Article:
The Element In Man For Which Moralism Cannot Account

Some germane thoughts from the late Jaroslav Pelikan, taken from the “Dostoevsky: The Holy and the Good” chapter of Fools for Christ, ht CB:

Wherever Christianity is viewed as a quiet submission to traditional patterns of conduct and an acceptance of social convention, there will be no appreciation of the atheism of Ivan Karamazov. His atheism begins to mean something when it becomes clear that the Christian gospel is a religious denunciation of religion–religion being understood as man’s attempt to relate himself constructively to the Holy. Traditional moralism and conventional piety have often put the objects of their search alongside God…

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Another Week Ends: Manti Te'o, More Humblebragging, Russian Arrested Development, Pauline Economists, Pentecostal Megan Fox, Don't Label Me and Shaking Caricatures

Another Week Ends: Manti Te’o, More Humblebragging, Russian Arrested Development, Pauline Economists, Pentecostal Megan Fox, Don’t Label Me and Shaking Caricatures

1. Some of the biggest news this week was Notre Dame quarterback Manti Te’o’s girlfriend – the one he had reportedly visited between games, who was sick and eventually died of leukemia – turning out to be a hoax. It was one of the most inspirational and heart-rending stories of the 2012 college football season and then, on Wednesday, in the span of a quick article, Deadspin debunked the myth:

Notre Dame’s Manti Te’o, the stories said, played this season under a terrible burden. A Mormon linebacker who led his Catholic school’s football program back to glory, Te’o was whipsawed between personal…

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Marilynne Robinson on the Great Problem of Christianity and the Failure of Russia and Mississippi

Marilynne Robinson on the Great Problem of Christianity and the Failure of Russia and Mississippi

If in good conscience I could reproduce the entirety of Marilynne Robinson’s beautiful recent piece on the Bible for the NY Times Book Review, “The Book of Books,” I would. Instead, a few paragraphs will have to suffice. If you happened to read it when it appeared a few days before Christmas, you’ll know what I’m talking about (am I the only one who prefers her essays to her longer form stuff?!). Miss Gilead brings her incredible gift for language to bear on the literary significance of Scripture, treading gracefully but assuredly into divisive ground, acknowledging cultural sensitivities without muting…

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Mockingbird at the Movies: The Holy Foolishness of Our Idiot Brother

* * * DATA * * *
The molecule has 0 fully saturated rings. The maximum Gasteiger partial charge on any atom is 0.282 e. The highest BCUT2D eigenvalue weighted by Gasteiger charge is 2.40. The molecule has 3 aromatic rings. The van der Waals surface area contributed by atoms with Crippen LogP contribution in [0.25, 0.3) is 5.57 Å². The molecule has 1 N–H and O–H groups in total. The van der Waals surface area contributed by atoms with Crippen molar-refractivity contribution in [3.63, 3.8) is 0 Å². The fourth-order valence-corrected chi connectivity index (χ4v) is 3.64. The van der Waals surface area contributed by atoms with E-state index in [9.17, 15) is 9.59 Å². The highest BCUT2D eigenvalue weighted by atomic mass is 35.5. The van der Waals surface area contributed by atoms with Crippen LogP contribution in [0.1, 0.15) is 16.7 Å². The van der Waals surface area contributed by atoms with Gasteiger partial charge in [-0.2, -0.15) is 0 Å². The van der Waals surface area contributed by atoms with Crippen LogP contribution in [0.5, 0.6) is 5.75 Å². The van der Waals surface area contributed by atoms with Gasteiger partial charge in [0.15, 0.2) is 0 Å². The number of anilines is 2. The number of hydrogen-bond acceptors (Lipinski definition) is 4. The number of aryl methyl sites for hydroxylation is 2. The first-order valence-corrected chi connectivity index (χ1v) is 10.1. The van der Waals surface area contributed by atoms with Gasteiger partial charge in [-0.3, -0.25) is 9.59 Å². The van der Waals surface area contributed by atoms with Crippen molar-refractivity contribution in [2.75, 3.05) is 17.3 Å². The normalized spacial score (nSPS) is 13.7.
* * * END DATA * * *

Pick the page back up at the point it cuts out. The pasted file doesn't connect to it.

Mockingbird at the Movies: The Holy Foolishness of Our Idiot Brother

Who can deny Paul Rudd? Even The A/V Club’s unfavorable take on the new film Our Idiot Brother, recently out on DVD, is less a knock on the film itself as it is a disappointment that no one really could keep up with Rudd and his charisma:

“Rudd ably carries the film while retaining a light touch, though even with Rudd in the lead, it’s still a featherweight trifle, an afternoon nap of a feel-good comedy… Rudd might just be cinema’s first Manic Pixie Dream Boy: the dynamic is the same—impish life-lover devoid of an inner life or personal needs shakes…

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Bible Bible On The Wall, Who's The Fairest of Them All?

Bible Bible On The Wall, Who’s The Fairest of Them All?

A provocative article appeared in The Chronicle of Higher Education recently, “The Bible Is Dead; Long Live The Bible” in which professor Timothy Beal makes a revealing if unorthodox case for the Bible. Essentially, he defends it by not defending it. Or, rather, he claims from the outset that:

The Bible is anything but univocal about anything. It is a cacopho­ny of voices and perspectives, often in conflict with one another. In many ways, those dedicated to removing all potential biblical contradictions, to making the Bible entirely consistent with itself, are no different from irreligious debunkers of the Bible, Christianity, and…

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Another Week Ends: More Pale King, Game of Thrones, Moonwalker, Manny Ramirez, Take The Money and Run

Another Week Ends: More Pale King, Game of Thrones, Moonwalker, Manny Ramirez, Take The Money and Run

Happy Tax Day! We hope you’ve enjoyed this first week on the new site. We certainly have. Be sure to be in touch as you notice things/bugs, either via the form at the bottom of each post or info@mbird.com. Two small updates: 1. The glossary section will be returning soon-ish, but in rewritten form. In the meantime, you can click on the Glossary category in the sidebar to find the old entries. And 2. We’re on Facebook! Like us, love us, share us, just please don’t ever break up with us… On that note:

1. In celebration of it hitting shelves…